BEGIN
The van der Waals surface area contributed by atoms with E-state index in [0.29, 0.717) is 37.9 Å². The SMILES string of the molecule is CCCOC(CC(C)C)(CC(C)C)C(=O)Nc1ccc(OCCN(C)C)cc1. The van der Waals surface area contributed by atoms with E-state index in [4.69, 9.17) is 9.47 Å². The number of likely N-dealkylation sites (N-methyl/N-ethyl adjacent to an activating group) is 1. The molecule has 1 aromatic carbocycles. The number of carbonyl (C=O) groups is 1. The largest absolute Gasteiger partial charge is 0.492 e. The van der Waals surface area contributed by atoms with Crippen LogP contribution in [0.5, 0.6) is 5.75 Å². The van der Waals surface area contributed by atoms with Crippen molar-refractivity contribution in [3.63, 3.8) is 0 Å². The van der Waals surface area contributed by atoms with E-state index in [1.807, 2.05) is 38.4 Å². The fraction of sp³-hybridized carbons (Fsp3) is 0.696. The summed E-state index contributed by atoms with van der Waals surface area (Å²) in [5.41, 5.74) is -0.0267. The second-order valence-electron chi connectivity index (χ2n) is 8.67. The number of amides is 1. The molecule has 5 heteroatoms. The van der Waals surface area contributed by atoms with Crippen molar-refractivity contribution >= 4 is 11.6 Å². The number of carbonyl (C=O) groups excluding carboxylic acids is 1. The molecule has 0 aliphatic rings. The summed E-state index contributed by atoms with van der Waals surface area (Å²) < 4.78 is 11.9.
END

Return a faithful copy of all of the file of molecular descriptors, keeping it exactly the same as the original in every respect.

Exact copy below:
The van der Waals surface area contributed by atoms with E-state index in [0.29, 0.717) is 37.9 Å². The SMILES string of the molecule is CCCOC(CC(C)C)(CC(C)C)C(=O)Nc1ccc(OCCN(C)C)cc1. The van der Waals surface area contributed by atoms with E-state index in [4.69, 9.17) is 9.47 Å². The number of likely N-dealkylation sites (N-methyl/N-ethyl adjacent to an activating group) is 1. The molecule has 1 aromatic carbocycles. The number of carbonyl (C=O) groups is 1. The largest absolute Gasteiger partial charge is 0.492 e. The van der Waals surface area contributed by atoms with Crippen LogP contribution in [0.5, 0.6) is 5.75 Å². The van der Waals surface area contributed by atoms with Crippen molar-refractivity contribution in [3.63, 3.8) is 0 Å². The van der Waals surface area contributed by atoms with E-state index in [1.807, 2.05) is 38.4 Å². The fraction of sp³-hybridized carbons (Fsp3) is 0.696. The summed E-state index contributed by atoms with van der Waals surface area (Å²) in [5.41, 5.74) is -0.0267. The second-order valence-electron chi connectivity index (χ2n) is 8.67. The number of amides is 1. The molecule has 5 heteroatoms. The van der Waals surface area contributed by atoms with Crippen molar-refractivity contribution >= 4 is 11.6 Å². The number of carbonyl (C=O) groups excluding carboxylic acids is 1. The molecule has 0 aliphatic rings. The summed E-state index contributed by atoms with van der Waals surface area (Å²) < 4.78 is 11.9.